There were too many theories swirling about in the hours following the match to try to identify the right one, but a lip-reader and a blow-up of the scene may help.

Oddly for a side that had shed its reputation for playing conservative football, with Zidane already in the dressing room, Italy failed to apply any pressure in the remaining ten minutes. There was an uncomfortable feeling that once again fate was going to turn against Italy and bestow the same last-gasp disaster that had been meted out to Germany only a few days earlier.

After all, Italy had been unable to duplicate their enterprising form of the knock-out stage; mainly because Perrotta in left midfield had been forced back by Sagnol and Ribery while Zambrotta, on the opposite side, was worried by a combination of the speed and energy of Malouda and his own fear of getting another yellow card after the one he'd received after only five minutes.

France's savvy use of space and the closing down of Italy's one-twos combined with too many injury stoppages, too many throw-ins, too many misdirected or intercepted passes to halt the game's flow on both sides.

All of which added to the strangely subdued atmosphere.

The crowd, no doubt comprising a huge number of neutral fans, perhaps on corporate tickets, simply refused to show any emotion until they started booing Italy at the end which made for an anti-climactic finale, especially when one considers the third place final only 24 hours earlier in Stuttgart had been a delirium of noise and enthusiasm.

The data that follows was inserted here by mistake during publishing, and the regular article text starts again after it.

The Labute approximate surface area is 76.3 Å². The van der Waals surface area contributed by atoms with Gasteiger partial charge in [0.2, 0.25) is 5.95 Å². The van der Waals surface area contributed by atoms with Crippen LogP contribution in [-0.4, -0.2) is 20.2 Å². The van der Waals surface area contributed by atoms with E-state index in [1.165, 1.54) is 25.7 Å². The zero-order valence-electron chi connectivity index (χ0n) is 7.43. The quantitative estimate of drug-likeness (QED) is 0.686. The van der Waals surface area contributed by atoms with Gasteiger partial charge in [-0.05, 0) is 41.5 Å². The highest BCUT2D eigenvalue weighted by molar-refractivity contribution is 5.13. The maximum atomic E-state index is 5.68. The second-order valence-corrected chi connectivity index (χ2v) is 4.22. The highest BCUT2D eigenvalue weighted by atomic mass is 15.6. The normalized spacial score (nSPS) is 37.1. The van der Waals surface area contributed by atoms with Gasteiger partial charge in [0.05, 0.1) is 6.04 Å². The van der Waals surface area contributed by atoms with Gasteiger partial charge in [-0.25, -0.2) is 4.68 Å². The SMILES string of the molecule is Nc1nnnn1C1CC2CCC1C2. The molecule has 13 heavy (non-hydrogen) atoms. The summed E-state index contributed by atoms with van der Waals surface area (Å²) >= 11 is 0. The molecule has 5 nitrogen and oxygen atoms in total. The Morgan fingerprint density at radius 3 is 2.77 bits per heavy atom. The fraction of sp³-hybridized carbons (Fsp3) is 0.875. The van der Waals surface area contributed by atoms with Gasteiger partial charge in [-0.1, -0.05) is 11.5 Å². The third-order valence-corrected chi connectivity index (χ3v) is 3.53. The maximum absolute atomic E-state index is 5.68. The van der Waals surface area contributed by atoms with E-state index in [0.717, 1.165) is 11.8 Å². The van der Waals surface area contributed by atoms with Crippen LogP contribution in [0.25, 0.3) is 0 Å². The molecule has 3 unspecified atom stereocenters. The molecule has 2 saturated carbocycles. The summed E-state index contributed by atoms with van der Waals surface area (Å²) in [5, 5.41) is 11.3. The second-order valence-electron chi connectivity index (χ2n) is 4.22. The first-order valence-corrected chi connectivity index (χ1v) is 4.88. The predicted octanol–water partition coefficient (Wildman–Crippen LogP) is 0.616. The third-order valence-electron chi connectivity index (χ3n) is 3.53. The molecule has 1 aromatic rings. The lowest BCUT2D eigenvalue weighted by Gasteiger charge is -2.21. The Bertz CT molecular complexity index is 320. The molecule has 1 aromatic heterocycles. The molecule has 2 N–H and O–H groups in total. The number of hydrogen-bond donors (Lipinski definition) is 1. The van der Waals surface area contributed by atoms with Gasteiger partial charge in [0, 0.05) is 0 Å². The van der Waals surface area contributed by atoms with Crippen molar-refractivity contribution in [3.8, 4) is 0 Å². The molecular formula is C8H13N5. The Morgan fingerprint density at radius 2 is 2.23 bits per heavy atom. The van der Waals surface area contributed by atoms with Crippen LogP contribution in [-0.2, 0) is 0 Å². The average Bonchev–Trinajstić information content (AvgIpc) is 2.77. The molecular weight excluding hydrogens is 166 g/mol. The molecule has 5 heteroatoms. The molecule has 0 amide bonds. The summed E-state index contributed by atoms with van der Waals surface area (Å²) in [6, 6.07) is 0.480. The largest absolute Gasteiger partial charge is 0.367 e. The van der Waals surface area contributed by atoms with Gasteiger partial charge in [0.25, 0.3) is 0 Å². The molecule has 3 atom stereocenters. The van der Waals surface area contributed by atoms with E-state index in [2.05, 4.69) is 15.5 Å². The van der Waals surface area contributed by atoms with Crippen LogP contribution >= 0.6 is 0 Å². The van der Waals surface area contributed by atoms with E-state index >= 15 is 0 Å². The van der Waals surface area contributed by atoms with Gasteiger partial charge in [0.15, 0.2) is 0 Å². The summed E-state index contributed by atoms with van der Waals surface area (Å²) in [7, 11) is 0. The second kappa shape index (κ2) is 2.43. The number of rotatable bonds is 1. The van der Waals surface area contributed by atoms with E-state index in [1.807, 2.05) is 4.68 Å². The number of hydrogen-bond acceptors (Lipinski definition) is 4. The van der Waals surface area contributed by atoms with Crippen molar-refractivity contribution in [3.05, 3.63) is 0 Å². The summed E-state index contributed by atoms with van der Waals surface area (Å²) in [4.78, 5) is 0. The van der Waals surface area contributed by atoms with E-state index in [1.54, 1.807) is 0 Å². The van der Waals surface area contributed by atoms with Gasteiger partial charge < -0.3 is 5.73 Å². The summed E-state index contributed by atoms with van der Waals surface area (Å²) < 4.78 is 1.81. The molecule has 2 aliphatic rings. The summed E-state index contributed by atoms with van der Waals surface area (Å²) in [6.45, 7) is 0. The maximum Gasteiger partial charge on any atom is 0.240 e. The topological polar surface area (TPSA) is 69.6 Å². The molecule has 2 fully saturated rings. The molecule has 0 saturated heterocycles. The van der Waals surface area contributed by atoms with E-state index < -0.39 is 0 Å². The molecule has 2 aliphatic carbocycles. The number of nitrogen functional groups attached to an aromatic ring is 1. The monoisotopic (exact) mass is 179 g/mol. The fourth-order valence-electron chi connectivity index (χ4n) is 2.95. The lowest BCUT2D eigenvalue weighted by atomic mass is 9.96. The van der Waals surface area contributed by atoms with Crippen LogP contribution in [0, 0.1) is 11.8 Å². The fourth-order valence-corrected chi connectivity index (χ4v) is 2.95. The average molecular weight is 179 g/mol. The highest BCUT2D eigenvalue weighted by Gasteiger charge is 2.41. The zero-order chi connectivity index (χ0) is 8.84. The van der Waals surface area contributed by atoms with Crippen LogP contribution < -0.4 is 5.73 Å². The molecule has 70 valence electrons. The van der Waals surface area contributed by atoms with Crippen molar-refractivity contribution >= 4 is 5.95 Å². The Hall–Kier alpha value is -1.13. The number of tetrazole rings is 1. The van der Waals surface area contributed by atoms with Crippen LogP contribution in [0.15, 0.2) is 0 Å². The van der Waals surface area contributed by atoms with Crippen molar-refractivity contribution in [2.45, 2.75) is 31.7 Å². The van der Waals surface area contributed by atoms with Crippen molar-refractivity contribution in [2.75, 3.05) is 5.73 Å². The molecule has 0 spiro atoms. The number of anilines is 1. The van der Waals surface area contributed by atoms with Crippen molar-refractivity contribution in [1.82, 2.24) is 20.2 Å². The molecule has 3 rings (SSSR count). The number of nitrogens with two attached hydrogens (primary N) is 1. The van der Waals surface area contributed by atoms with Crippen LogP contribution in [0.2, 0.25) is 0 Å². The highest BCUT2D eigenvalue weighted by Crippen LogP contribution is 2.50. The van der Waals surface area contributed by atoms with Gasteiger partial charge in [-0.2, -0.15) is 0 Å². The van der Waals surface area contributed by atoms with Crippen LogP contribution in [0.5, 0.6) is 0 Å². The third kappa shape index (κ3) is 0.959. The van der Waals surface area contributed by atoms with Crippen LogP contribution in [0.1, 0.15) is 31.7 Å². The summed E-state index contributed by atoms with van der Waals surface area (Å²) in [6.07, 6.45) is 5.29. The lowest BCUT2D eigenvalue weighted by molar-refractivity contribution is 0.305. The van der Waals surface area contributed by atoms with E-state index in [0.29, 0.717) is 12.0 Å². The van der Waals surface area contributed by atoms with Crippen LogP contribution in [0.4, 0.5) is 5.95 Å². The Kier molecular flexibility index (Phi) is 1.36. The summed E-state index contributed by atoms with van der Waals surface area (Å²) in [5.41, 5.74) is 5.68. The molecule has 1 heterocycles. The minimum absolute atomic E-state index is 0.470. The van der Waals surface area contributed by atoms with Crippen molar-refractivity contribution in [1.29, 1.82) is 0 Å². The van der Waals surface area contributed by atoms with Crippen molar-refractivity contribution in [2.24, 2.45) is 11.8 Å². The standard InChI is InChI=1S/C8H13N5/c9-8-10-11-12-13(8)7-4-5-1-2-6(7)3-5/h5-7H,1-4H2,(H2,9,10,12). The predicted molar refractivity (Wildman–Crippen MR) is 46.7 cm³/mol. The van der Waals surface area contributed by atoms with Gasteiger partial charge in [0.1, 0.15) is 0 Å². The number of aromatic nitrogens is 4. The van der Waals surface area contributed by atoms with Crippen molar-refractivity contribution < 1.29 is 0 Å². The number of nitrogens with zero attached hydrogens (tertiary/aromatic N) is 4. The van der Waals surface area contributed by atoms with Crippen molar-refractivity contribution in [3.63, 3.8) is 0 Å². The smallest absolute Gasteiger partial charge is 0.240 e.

In short it was a forgettable game if you measure it with the yardstick of memorable moments from the month-long tournament.

But in Italy few will have cared that the Azzurri stopped short of reproducing their best form. Winning is all that matters, and for many Italians the feeling of being World Champions must have been difficult to absorb.

Despite the street parades, the fireworks and the explosions of joy in front of the big screens it will take some time for the realisation of the moment to sink in.

A generation has almost passed since Italy last lifted the top trophy in world football and people will have simply not have known what to say in offices on Monday except "Campioni del mondo" (world champions), which was still being shouted ad nauseam through the Berlin night and dawn.

Newspapers and columnists had already started noting that the Azzurri's run to the final would perhaps signal a new wave of optimism and national pride, and that the Italians usually find reserves of strength when they're with their backs-to-the-wall.

Even though the exhilaration of victory sometimes leads to hastened conclusions it is difficult to view the World Cup win without considering the corruption scandal and the fact 13 of 23 in the squad may find themselves belonging to Serie B clubs in a matter of hours.

Regardless, Italy had a spring in its collective step on Monday morning having enjoyed the celebration of a historic achievement.

We always knew we could produce great footballers, but a World Cup win does not mean that everyone will be a good citizen and that no-one will try to jump queues, avoid parking in a double row, dodge taxes or pay bribes to public officials...